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Discussion Starter #1
Ok so, I am trying to read up on everything before the pup comes home in November.... including what she will need to be considered a Service Dog In Training.

As far as I've read she will need to know basic commands, be potty trained, etc (she will be going through the CGC when she is able to as well).

What I am confused on is when reading the ADA site it defines a Service Animal as ANY animal that has been trained to help a disabled person do tasks that they otherwise can't do (ie. opening a door, or picking something up). (I may have mixed up some of the words but I think that's the gist).

Now my confusion comes from sites like this:
Public Access Test - Assistance Dogs International

Will my dog need to take a test to have Public Access Rights? Or... will she have that because a. she will be with me b. she will be performing tasks I have a very hard time doing on my own?

I guess I'm just confused as to what she needs to be considered my service dog or my SDIT?!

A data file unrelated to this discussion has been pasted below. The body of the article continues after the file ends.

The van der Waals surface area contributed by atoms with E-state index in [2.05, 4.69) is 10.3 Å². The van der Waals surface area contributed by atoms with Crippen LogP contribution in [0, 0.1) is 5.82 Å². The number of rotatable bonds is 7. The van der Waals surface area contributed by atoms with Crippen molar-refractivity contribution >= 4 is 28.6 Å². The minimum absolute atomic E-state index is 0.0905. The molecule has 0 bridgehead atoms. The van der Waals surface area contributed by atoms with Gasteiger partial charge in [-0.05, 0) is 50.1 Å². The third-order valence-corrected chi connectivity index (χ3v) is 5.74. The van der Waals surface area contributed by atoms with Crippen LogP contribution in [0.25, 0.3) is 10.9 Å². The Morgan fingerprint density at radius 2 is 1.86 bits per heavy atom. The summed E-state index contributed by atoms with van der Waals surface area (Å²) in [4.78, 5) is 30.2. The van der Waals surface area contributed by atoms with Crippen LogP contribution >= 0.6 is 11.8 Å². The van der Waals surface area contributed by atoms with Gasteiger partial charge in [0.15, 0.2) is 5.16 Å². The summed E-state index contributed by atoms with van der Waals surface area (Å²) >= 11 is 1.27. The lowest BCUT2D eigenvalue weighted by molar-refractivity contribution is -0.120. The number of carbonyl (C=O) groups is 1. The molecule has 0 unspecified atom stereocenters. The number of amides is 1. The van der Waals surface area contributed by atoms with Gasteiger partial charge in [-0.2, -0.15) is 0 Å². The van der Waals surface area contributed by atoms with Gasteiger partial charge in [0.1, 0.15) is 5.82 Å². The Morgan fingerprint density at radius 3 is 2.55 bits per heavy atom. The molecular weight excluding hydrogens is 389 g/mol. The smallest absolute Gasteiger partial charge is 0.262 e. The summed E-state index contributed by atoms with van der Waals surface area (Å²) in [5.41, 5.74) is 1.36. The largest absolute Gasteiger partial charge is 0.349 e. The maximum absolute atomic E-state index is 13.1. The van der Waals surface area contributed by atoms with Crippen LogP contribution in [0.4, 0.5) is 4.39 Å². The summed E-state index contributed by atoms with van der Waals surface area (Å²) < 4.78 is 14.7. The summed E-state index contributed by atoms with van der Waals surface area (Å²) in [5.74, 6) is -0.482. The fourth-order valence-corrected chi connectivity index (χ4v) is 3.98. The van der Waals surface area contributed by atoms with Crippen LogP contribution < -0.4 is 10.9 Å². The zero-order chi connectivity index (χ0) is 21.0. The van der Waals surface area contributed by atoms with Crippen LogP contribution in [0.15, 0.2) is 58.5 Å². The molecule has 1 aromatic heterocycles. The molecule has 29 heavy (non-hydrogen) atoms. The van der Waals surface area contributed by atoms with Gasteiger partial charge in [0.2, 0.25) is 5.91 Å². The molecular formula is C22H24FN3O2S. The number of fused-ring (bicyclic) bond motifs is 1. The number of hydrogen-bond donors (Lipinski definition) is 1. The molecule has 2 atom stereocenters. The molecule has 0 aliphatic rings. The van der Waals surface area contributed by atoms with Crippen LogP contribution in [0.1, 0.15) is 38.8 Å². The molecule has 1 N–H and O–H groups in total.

I want to understand so that I can avoid issues down the line and also so that if she needs special tests that could potentially cost more I can save extra. I already have a little savings account going for all the training she and I will require along with vet bills etc.

Any help shedding light on this is greatly appreciated, :help:
Thanks!!

-Jess
 

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I think the confusion is between the definition of a Service Dog and an SDIT.

A Service Dog is what is defined under the ADA. In order for your dog to be considered a Service Dog, you must have a disability that requires special adaptive equipment (your dog) to do normal everyday things that everyone else can do without such equipment. Your dog will have to be trained specific tasks that can be done on command and that specifically help you with your disability.

A Service Dog can be trained at home and is not required to take any Public Access tests or other tests to be considered a Service Dog. Certification is not required in the United States as long as you and your dog meet the requirements for your dog to be considered a Service Dog.

Service Dogs in Training are not covered under the ADA but may be covered under your State's laws, so you will need to see what the laws are in regards to public access for Service Dogs in Training in your area. In some states, your SDIT can accompany you in public just like your Service Dog would be able to, but in some states, SDITs do not have the same public access and would be limited in where you can take her. So that's definitely something to look into.